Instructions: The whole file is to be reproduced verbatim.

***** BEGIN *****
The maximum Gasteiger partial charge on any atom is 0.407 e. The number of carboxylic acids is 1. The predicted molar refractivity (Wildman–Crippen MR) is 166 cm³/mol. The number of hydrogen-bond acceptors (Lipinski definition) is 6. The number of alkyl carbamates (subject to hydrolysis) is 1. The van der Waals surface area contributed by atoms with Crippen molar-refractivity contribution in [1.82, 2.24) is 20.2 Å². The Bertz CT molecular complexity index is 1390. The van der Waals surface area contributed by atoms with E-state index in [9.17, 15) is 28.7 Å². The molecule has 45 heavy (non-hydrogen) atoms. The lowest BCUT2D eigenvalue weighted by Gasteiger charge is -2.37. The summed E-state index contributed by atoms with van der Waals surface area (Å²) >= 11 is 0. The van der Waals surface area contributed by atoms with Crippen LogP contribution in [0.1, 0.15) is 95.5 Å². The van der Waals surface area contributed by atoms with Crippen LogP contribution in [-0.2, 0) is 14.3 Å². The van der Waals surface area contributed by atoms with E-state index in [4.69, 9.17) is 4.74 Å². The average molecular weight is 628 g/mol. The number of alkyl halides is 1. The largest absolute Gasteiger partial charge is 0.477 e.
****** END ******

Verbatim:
The maximum Gasteiger partial charge on any atom is 0.407 e. The number of carboxylic acids is 1. The predicted molar refractivity (Wildman–Crippen MR) is 166 cm³/mol. The number of hydrogen-bond acceptors (Lipinski definition) is 6. The number of alkyl carbamates (subject to hydrolysis) is 1. The van der Waals surface area contributed by atoms with Crippen molar-refractivity contribution in [1.82, 2.24) is 20.2 Å². The Bertz CT molecular complexity index is 1390. The van der Waals surface area contributed by atoms with E-state index in [9.17, 15) is 28.7 Å². The molecule has 45 heavy (non-hydrogen) atoms. The lowest BCUT2D eigenvalue weighted by Gasteiger charge is -2.37. The summed E-state index contributed by atoms with van der Waals surface area (Å²) >= 11 is 0. The van der Waals surface area contributed by atoms with Crippen LogP contribution in [0.1, 0.15) is 95.5 Å². The van der Waals surface area contributed by atoms with Crippen LogP contribution in [-0.2, 0) is 14.3 Å². The van der Waals surface area contributed by atoms with E-state index in [4.69, 9.17) is 4.74 Å². The average molecular weight is 628 g/mol. The number of alkyl halides is 1. The largest absolute Gasteiger partial charge is 0.477 e.